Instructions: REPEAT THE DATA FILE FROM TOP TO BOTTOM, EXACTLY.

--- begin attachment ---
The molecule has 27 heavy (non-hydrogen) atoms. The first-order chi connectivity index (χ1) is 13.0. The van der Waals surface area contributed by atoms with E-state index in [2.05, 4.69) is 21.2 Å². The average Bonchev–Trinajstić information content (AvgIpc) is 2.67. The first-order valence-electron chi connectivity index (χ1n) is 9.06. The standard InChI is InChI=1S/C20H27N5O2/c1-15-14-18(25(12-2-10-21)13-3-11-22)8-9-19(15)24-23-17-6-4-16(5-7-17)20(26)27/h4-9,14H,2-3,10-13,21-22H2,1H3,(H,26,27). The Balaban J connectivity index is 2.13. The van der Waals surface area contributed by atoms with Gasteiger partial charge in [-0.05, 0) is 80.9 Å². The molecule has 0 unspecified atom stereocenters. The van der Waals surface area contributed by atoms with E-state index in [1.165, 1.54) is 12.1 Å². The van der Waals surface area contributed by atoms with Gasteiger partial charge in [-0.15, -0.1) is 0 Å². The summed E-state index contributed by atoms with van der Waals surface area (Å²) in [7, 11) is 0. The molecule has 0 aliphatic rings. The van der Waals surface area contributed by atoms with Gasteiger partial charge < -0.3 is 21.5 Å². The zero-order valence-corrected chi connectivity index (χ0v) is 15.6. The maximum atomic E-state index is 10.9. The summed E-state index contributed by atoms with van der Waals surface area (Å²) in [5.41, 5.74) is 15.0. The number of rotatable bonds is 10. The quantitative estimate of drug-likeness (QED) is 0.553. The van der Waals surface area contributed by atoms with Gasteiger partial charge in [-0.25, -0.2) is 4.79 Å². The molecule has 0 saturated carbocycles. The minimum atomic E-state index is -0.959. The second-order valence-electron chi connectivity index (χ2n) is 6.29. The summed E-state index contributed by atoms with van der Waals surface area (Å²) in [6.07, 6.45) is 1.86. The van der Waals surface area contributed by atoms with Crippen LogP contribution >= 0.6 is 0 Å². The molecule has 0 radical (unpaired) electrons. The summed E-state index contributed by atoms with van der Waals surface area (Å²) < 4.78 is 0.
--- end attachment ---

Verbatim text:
The molecule has 27 heavy (non-hydrogen) atoms. The first-order chi connectivity index (χ1) is 13.0. The van der Waals surface area contributed by atoms with E-state index in [2.05, 4.69) is 21.2 Å². The average Bonchev–Trinajstić information content (AvgIpc) is 2.67. The first-order valence-electron chi connectivity index (χ1n) is 9.06. The standard InChI is InChI=1S/C20H27N5O2/c1-15-14-18(25(12-2-10-21)13-3-11-22)8-9-19(15)24-23-17-6-4-16(5-7-17)20(26)27/h4-9,14H,2-3,10-13,21-22H2,1H3,(H,26,27). The Balaban J connectivity index is 2.13. The van der Waals surface area contributed by atoms with Gasteiger partial charge in [-0.05, 0) is 80.9 Å². The molecule has 0 unspecified atom stereocenters. The van der Waals surface area contributed by atoms with E-state index in [1.165, 1.54) is 12.1 Å². The van der Waals surface area contributed by atoms with Gasteiger partial charge in [-0.15, -0.1) is 0 Å². The summed E-state index contributed by atoms with van der Waals surface area (Å²) in [7, 11) is 0. The molecule has 0 aliphatic rings. The van der Waals surface area contributed by atoms with Gasteiger partial charge < -0.3 is 21.5 Å². The zero-order valence-corrected chi connectivity index (χ0v) is 15.6. The maximum atomic E-state index is 10.9. The summed E-state index contributed by atoms with van der Waals surface area (Å²) in [5.41, 5.74) is 15.0. The number of rotatable bonds is 10. The quantitative estimate of drug-likeness (QED) is 0.553. The van der Waals surface area contributed by atoms with Gasteiger partial charge in [-0.25, -0.2) is 4.79 Å². The molecule has 0 saturated carbocycles. The minimum atomic E-state index is -0.959. The second-order valence-electron chi connectivity index (χ2n) is 6.29. The summed E-state index contributed by atoms with van der Waals surface area (Å²) in [6.07, 6.45) is 1.86. The van der Waals surface area contributed by atoms with Crippen LogP contribution >= 0.6 is 0 Å². The molecule has 0 radical (unpaired) electrons. The summed E-state index contributed by atoms with van der Waals surface area (Å²) < 4.78 is 0.